Ante Sundaraniki

Ante Sundaraniki

Vivek Athreya’s device of making his protagonist narrate the story of the film to someone returns, and this time it’s contained to two groups – An orthodox Hindu Brahmin family, and another selectively irrational Christian family. Only the former gets deeper focus here, exploring their prejudices and juvenile customs, while the latter is almost reduced to an aesthetic. But the kind of ideas put forth through the hero’s family make up for this slight mismatch. The film is otherwise, very entertaining.

The triumph of the story lies in the stakes of the lies the protagonists tell their respective families. Leela’s lie would recall the troubled history of her sister’s pregnancy. Sundar’s lie breaks down the very cornerstone of his family’s obsession with protecting him from unseen demons – that he’s the sole heir to the family. The second half of the film entirely relies on the covering up and messiness of their lies, and it uses Indian family dramedy tropes with utmost sincerity. The tidying up is too neat, we even see them coming, but it works here because the beats are written and executed with conviction.

What I like most about this film is Vivek’s commitment to maintaining the energy in craft throughout the narrative. The use of handheld and dynamic camera movements, busy frames, a busy score, deceiving transitions between the narration and the event – the makers use plenty of tricks to keep the proceedings as brisk as a game. There’s much focus on the treatment, and this is the work of a good director, who’s not only enhancing the writing, but at the same time making up for its lightness as well. The makers have indeed hit a sweet spot with the execution.

There’s a moment right before the midpoint when the heroine’s sister asks her something on the lines of “is he worth the effort?”. The film doesn’t do enough to justify her internal answer of “yes, he’s the one”. But again, the writing commits to the characters from that point and never lets go of their resolve. These two people genuinely want something, and sometimes that’s enough to make the narrative engaging in spite of using predictable genre tropes.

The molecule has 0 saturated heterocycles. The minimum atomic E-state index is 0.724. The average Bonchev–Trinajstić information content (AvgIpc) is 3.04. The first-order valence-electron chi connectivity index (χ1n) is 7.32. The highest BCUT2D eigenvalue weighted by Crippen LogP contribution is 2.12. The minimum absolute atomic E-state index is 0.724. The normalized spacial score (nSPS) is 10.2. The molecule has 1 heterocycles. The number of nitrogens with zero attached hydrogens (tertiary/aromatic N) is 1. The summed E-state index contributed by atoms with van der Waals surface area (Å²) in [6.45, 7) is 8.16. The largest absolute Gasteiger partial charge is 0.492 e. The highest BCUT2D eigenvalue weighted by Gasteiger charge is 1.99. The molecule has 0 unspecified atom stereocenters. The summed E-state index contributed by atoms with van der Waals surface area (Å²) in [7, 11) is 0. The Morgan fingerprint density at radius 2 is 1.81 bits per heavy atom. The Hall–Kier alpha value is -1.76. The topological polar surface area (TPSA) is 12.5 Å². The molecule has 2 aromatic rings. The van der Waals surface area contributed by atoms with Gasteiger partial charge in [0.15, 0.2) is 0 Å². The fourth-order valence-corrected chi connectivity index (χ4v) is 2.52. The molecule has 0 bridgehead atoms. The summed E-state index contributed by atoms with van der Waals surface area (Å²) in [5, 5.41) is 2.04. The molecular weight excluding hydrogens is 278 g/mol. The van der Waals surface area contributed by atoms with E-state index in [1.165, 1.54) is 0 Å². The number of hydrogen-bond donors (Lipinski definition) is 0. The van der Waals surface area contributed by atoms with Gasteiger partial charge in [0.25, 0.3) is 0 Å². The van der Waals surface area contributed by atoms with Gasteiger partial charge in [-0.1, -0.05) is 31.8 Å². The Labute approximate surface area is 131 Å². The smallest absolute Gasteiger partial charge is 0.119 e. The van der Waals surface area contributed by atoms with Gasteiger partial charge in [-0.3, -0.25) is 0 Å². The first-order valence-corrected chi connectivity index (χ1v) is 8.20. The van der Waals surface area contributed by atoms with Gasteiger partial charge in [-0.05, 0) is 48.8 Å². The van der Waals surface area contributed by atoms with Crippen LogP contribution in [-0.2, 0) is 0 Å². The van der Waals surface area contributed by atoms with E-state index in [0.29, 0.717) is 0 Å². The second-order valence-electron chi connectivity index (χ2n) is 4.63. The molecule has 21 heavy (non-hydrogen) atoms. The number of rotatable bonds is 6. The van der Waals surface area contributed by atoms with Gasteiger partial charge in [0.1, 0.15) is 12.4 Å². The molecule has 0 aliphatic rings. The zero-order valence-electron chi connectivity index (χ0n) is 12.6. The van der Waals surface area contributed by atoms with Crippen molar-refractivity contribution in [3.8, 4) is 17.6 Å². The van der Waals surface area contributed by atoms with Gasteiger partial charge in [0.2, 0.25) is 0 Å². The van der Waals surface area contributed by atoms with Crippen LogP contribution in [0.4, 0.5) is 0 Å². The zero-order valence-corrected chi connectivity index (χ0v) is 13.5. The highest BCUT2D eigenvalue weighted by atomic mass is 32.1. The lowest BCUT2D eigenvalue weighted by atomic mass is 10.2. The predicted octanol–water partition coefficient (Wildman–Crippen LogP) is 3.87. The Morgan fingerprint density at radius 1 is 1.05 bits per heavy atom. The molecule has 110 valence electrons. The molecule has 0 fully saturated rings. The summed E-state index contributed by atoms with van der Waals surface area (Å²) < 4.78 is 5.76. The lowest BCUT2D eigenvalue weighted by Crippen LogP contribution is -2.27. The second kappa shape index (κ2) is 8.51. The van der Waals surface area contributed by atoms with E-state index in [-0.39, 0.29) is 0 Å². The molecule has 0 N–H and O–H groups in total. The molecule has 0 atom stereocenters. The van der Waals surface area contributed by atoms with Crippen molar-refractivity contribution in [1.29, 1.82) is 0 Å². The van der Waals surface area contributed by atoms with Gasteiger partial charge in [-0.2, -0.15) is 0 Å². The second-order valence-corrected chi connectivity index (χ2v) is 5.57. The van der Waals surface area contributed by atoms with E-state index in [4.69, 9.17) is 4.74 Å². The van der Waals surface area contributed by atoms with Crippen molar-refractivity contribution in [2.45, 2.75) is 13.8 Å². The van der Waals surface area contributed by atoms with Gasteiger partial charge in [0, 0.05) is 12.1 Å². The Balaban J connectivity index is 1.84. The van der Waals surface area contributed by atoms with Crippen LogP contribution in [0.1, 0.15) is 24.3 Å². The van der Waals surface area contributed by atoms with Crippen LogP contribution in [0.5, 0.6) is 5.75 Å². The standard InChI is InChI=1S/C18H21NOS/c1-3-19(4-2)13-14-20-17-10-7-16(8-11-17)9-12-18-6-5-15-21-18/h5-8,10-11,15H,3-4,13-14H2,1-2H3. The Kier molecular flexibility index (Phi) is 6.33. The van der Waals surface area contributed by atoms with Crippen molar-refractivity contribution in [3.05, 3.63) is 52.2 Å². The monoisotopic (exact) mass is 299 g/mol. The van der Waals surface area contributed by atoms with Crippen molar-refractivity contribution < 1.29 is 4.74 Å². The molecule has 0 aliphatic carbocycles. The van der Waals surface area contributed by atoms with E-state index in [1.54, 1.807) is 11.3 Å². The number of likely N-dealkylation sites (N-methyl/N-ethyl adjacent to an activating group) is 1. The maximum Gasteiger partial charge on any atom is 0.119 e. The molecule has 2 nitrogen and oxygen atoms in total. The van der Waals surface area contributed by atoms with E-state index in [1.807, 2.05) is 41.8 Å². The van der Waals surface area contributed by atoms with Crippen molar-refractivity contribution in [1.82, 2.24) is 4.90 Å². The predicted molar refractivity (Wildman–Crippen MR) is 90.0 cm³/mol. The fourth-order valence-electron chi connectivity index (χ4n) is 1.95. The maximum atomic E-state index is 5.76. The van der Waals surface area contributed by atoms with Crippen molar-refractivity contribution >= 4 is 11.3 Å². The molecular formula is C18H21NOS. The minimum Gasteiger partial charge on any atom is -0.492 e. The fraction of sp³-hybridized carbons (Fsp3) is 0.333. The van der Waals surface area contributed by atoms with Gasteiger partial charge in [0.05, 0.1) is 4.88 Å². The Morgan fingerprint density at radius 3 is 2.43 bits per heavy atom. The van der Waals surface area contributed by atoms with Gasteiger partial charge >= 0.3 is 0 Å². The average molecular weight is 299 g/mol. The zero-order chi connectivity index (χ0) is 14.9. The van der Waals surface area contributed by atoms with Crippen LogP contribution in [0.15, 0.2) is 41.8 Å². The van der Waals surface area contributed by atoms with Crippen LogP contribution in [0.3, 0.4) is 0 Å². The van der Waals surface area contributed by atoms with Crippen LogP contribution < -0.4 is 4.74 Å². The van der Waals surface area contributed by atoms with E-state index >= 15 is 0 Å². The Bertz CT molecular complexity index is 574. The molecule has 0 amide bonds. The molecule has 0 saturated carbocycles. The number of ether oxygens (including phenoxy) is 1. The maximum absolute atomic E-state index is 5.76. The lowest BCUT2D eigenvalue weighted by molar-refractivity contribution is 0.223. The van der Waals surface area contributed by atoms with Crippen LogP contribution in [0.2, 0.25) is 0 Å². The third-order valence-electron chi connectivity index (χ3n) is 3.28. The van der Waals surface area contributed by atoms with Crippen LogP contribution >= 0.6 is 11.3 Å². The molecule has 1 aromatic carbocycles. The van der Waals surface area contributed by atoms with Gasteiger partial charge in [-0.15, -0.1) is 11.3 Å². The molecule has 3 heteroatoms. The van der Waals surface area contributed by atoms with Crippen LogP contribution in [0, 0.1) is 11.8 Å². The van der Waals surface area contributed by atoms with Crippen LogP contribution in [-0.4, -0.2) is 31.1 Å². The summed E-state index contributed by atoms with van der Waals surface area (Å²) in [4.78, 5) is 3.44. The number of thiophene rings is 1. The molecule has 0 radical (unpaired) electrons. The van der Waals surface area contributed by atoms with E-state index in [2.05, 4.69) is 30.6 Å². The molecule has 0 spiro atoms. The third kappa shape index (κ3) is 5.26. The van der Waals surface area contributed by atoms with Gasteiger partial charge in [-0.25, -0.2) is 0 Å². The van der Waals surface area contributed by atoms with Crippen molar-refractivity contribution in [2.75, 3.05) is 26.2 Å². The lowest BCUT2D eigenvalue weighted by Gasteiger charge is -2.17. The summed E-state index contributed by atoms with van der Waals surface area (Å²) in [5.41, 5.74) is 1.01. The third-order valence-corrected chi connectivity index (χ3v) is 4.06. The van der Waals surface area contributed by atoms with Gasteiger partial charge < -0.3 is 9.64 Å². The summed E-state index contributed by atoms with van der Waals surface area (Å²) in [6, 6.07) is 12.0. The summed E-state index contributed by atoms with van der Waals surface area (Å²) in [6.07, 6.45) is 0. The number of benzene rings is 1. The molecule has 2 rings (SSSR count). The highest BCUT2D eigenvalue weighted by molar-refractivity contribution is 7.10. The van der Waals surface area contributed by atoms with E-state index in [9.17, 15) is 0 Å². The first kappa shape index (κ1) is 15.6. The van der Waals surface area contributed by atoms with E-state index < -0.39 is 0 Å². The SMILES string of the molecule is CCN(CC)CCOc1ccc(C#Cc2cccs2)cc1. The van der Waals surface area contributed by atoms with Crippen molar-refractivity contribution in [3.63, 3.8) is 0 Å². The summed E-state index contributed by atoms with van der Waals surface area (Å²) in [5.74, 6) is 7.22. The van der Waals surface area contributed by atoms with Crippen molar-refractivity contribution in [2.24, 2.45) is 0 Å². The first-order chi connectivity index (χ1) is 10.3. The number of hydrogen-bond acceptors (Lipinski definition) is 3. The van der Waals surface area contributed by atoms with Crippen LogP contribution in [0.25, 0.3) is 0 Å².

I initially did have a grouse with the way a dominating, exclusionary culture was being borderline “cutified” in the name of light-hearted comedy. But in retrospect, I realise that the joke is always at their expense, which makes it a fair and justified case of punching up. There’s a stageplay sequence where the characters address caste, and we see these unassuming parents cheering for their kid’s performance in complete dissonance of what they signify. The play could’ve been about anything, because what it speaks about doesn’t add to the story, but Vivek uses this small instance to add to the film’s critique on ignorance. There’s another commentary on who’s allowed to be “heard” in the hero’s house, which eventually leads to a satisfying breaking point.

A stretch towards the end involves our protagonists basing a decision citing “bad omens”, and it becomes slightly off-character for a story thats been taking digs at such a temperatment, but it did feel okay with respect to the characters. Plus, the actors pitch in quite well in such situations. Nani’s naive yet charmingly pompous persona is thoroughly entertaining, and his faith in the content sells gaps that arise in the writing. Nazriya is really good in scenes involving her family, and her reactions to their unreasonable expectations feel very measured.

I don’t see the three-hour length as an issue, because it was felt only in hindsight, while the film is quite focused and very much engaging in every progressing sequence. A couple of dream-like points of deception by the narrator are the only bits that feel unwarranted, but that’s about it. This is a sincere genre film, packaged with a clear intent to entertain through aesthetics as much as the story.


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